FDNY Ambulance- Popular Science 1938


New Hospital on Wheels

By John E. Lodge

BRINGS FIRST AID TO MEN WHO FIGHT NEW YORK’S FIRES FIVE-ALARM FIRE! Thirty-five engines and trucks racing through the streets before dawn. Three hundred crack smoke eaters battling a block-square conflagration. That was the scene, a few weeks ago, when 3,000,000 feet of lumber in a big Brooklyn, N.Y., yard turned into billowing clouds of smoke and darting streamers of flame.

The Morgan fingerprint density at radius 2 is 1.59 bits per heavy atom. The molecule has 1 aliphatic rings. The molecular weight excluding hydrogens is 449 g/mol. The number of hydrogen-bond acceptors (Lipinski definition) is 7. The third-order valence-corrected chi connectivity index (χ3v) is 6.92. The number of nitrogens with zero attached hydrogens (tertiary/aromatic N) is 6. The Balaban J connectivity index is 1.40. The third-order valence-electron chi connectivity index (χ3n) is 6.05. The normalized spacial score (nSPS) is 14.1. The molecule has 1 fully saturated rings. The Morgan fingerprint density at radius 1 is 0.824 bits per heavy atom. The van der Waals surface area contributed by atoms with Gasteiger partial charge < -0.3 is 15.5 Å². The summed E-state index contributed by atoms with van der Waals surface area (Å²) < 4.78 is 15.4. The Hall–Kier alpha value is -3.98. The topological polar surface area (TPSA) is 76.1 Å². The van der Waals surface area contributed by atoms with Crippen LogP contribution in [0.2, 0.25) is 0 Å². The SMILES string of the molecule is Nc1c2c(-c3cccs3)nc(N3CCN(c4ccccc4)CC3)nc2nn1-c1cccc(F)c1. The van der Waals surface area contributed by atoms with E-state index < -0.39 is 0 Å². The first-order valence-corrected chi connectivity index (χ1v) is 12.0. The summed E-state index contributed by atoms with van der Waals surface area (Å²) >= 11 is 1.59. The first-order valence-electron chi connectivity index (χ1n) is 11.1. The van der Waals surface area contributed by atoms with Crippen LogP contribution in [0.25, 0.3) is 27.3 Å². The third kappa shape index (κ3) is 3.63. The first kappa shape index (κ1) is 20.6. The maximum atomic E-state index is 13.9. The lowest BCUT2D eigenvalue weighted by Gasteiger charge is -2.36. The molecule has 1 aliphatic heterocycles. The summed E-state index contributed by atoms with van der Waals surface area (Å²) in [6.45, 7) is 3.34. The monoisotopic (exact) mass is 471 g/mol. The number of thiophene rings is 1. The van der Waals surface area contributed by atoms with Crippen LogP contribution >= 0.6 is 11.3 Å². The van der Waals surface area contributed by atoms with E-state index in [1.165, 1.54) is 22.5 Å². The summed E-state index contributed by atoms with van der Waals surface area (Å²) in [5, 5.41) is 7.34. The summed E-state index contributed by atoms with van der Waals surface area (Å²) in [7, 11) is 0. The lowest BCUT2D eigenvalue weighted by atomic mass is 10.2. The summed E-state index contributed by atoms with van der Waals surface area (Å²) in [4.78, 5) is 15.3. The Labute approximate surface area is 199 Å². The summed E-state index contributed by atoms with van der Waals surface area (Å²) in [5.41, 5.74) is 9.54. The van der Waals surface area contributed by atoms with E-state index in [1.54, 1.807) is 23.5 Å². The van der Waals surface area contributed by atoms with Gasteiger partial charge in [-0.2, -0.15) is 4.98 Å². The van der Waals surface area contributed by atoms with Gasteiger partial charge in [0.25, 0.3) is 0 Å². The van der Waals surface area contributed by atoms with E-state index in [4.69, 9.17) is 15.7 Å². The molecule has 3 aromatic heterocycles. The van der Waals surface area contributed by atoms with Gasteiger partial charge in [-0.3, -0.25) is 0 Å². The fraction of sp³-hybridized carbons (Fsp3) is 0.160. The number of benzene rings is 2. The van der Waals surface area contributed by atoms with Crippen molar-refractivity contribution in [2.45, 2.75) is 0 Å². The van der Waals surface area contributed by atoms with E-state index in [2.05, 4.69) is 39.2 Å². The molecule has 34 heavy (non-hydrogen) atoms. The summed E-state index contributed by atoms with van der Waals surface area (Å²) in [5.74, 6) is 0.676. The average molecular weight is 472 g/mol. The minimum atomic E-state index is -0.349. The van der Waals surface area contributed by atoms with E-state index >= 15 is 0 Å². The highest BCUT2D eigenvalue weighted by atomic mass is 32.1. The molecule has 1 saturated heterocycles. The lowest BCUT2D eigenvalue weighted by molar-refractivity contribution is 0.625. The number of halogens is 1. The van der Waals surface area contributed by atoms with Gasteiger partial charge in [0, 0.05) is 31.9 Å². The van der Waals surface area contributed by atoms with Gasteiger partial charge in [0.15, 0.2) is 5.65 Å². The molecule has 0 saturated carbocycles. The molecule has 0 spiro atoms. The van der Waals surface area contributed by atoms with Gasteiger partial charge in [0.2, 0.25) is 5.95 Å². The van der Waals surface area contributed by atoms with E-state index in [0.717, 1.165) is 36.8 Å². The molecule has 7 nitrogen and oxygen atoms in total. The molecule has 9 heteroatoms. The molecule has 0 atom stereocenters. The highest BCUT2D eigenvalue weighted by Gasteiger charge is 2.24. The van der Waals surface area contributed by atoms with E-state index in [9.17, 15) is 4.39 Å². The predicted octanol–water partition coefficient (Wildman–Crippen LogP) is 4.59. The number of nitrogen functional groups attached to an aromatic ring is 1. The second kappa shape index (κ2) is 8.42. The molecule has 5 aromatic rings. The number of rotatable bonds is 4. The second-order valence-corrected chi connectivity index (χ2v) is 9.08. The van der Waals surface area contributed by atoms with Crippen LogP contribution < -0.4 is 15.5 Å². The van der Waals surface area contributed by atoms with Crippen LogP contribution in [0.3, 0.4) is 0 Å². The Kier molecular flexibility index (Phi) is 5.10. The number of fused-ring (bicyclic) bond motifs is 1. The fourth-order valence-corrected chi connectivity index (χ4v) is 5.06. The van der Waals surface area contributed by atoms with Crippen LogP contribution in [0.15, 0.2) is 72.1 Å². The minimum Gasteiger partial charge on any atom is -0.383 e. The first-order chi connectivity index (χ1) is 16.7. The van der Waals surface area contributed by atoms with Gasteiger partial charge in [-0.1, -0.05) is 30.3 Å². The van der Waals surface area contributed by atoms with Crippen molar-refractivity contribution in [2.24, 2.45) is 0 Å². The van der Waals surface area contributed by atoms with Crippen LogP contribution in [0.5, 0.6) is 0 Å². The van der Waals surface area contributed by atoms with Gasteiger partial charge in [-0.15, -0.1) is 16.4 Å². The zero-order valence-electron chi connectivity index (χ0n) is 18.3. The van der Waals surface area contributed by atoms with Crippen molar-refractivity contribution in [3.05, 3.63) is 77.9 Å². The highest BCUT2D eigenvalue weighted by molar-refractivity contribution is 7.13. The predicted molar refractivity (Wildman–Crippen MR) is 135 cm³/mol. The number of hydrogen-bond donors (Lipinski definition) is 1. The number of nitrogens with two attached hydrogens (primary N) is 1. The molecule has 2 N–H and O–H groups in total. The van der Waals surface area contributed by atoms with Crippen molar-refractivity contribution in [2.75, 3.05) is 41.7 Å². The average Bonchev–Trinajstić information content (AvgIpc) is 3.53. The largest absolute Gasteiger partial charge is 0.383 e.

For hours, the firemen fought to keep the blaze from spreading. One man was carried out with a broken leg. Another was hurried from the scene with blood streaming from a gashed hand. Still others staggered about with eyes so inflamed they could hardly see. By the time the blaze was under control, twenty-one firemen were on the injured list. In aiding them, New York City’s new $10,000 fire ambulance—an amazingly complete, ninety-mile-an-hour hospital on wheels—played an important part. The big fire was its spectacular initiation into service.


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